8 1/2 years later or Life After Marriage... Mine... to a gay, Part Two: Matt

(He's gonna love this.)

Our friendship withstood the test of divorce. This is due in no small part to the fact that he buys me purses of which the current one is Coach.

He's a good guy. A great man. He's living his truth and truly his best life. There is no one on the planet of Earth, yea verily, who does not cheer for him from the sidelines louder and more annoyingly than me. He's not perfect, because he's a human being and also he just went from a full beard to a just a mustache.

We're not perfect. The first couple of years, I didn't know if our friendship would survive. We got into it a few times- more in that time than our whole marriage.

We trudged through that and things are way easier now overall- compromising, laughing, not giving a shit about how we're raising our kids, going with the flow, rolling with the punches, receiving designer purses.

But they've also gotten harder. And easier. And harder. And easier.

He lives in California still, and I left there- that fresh cesspool of doom and hell-fire for a single mom- for Salt Lake City. In the last 3 1/2 years, I've been doing it all. He hasn't been an absentee; he's been as supportive and co-parentive as one can be who is in a separate state while in a thriving and reputable career. And I'm considering going to grad school for the last few years of the children's non-adult years, so the tables could turn. I haven't mentioned that to him yet. This blog is how he's going to find out. This paragraph in this post.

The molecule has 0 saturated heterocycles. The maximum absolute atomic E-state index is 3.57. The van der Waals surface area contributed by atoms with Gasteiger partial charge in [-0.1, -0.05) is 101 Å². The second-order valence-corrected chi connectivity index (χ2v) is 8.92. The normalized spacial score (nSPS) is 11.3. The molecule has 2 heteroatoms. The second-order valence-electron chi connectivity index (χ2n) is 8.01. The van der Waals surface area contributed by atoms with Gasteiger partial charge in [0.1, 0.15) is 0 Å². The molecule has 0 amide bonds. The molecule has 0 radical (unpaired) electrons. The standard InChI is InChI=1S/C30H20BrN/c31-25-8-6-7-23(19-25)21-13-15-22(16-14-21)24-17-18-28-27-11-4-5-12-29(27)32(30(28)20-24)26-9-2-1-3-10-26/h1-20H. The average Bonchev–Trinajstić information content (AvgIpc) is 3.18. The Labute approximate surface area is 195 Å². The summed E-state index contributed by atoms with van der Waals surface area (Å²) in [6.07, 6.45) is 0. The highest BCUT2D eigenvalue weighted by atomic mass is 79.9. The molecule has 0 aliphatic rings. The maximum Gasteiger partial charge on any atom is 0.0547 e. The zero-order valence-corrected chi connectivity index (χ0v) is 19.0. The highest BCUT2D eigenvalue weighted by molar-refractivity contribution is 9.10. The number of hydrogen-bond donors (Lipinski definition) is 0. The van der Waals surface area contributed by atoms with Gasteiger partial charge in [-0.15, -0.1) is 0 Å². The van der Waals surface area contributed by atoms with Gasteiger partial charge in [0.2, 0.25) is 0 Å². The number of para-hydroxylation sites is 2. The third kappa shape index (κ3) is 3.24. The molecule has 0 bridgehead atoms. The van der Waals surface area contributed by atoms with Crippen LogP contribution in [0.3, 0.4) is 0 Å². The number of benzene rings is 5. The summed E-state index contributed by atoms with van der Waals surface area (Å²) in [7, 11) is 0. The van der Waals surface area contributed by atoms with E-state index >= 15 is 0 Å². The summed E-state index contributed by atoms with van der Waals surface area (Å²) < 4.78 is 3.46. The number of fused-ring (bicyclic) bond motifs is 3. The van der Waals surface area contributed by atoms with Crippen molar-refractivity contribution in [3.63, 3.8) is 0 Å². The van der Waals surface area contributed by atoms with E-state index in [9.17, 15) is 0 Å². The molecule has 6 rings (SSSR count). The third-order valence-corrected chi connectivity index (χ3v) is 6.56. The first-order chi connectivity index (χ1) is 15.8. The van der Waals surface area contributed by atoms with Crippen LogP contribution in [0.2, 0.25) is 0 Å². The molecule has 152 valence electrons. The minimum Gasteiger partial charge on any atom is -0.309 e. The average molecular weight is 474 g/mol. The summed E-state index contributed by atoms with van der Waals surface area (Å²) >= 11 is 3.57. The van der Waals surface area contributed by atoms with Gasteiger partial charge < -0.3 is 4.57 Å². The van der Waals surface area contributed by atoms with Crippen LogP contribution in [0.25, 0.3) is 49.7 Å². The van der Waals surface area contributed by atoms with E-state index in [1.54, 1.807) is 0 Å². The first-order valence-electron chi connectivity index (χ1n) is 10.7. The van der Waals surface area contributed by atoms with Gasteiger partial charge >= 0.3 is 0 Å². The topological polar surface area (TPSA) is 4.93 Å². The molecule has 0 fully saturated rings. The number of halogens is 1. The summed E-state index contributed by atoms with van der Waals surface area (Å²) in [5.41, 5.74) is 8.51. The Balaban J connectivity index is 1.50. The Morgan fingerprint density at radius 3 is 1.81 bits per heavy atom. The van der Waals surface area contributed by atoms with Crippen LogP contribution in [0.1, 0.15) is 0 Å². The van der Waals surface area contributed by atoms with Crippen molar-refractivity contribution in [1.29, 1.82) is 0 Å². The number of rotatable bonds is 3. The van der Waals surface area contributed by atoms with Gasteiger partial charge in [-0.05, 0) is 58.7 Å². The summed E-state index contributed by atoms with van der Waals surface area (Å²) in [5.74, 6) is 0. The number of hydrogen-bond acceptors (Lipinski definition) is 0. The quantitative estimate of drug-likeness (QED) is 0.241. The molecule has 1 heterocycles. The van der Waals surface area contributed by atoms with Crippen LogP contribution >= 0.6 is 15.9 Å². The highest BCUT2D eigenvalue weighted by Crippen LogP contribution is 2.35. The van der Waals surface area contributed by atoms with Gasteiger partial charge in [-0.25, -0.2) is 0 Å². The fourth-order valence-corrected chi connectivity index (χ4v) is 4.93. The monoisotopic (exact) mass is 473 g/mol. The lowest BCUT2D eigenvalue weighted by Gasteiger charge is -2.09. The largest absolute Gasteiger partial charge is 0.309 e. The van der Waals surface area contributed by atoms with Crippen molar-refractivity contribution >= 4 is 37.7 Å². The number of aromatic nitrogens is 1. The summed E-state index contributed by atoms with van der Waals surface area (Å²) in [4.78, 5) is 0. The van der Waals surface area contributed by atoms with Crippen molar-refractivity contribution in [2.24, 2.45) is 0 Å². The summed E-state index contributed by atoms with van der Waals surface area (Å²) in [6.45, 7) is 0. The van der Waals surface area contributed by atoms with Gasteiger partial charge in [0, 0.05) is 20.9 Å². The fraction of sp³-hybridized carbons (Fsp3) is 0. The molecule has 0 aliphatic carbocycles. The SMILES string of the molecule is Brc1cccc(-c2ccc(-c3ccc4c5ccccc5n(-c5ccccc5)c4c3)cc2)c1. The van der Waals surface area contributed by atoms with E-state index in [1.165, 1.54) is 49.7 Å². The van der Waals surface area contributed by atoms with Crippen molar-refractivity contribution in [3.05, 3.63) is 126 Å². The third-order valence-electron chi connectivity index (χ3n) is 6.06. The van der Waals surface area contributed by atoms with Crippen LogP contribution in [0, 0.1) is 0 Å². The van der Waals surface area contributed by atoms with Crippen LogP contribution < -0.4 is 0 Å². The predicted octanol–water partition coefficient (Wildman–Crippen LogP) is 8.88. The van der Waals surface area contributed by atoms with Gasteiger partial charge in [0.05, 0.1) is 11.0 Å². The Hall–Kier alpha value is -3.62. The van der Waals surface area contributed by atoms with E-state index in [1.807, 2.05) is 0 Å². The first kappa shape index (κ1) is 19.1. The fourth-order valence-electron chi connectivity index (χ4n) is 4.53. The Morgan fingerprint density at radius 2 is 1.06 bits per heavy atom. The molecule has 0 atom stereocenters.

When he comes here to visit, I try to cuddle with him, and when I do he tells me to get the fuck away from him, just like when were married. It's so great.

We still tell people we're best friends. It's so fucking cliche. But after all that shit, I say it like it's not. Because: PAT ME ON THE FUCKING BACK, MOTHER FUCKERS.

From time to time, one of us will call the other to ask for dating/love life advice. I mean, I can't speak for Matt, but I'm CLEARLY qualified to give advice on successful relationship dynamics.

And, yes, Matt's in a relationship. They're sharing their lives together. And through that lens, I really see him now.

At the time of our split, he had a family member firmly state upon learning the reason for the split (MATT LIKES THE D) that Matt was to "stay away from my son, grandson," etc, etc. Cool, huh? And then last year that family member magnanimously pulled him aside to tell him that if he ever gets married, he'll go to the wedding (No one was even talking about weddings... so I thought it was weird). The reason I bring this up is because in all of the struggles one has starting over at 39, I've never seen him without poise and confidence.

I love watching his authentic experience unfold- the ups, the downs, the fun, the day-to-day. He was living in a grave when we were together. Now when I see him smile, for whatever reason, it's more genuine than any smile I saw when he was trying to be married to me. There's a special despair that he's no longer masking.

Part 3...


  1. I check in to see if you post anything new from time to time. It’s always nice to hear from a woman who was married to a gay man who still sees him as a good person. That has been my experience as well.

    It was infuriating to go through the process of my spouse coming out and knowing that my religious community would be happy to welcome me as one of their own if I would only frame my experience as ‘the victim of his gayness’—if I would be the sad woman hurt by him ‘living the lifestyle’ that would justify their judgment.

    I have been so enraged by conservative Christianity since he(Johnny) came out in 2015 when we made our new dynamic public. It took the last three years, cutting out toxic religious acquaintances, distancing and boundary setting on religious friends worth keeping, watching Johnny find new peace and finding my own stability, before I can finally now start to feel less blind rage toward the religious system that we grew up in.

    There is still a huge wound from the ordeal, but seeing who we both are now, it was worth it.


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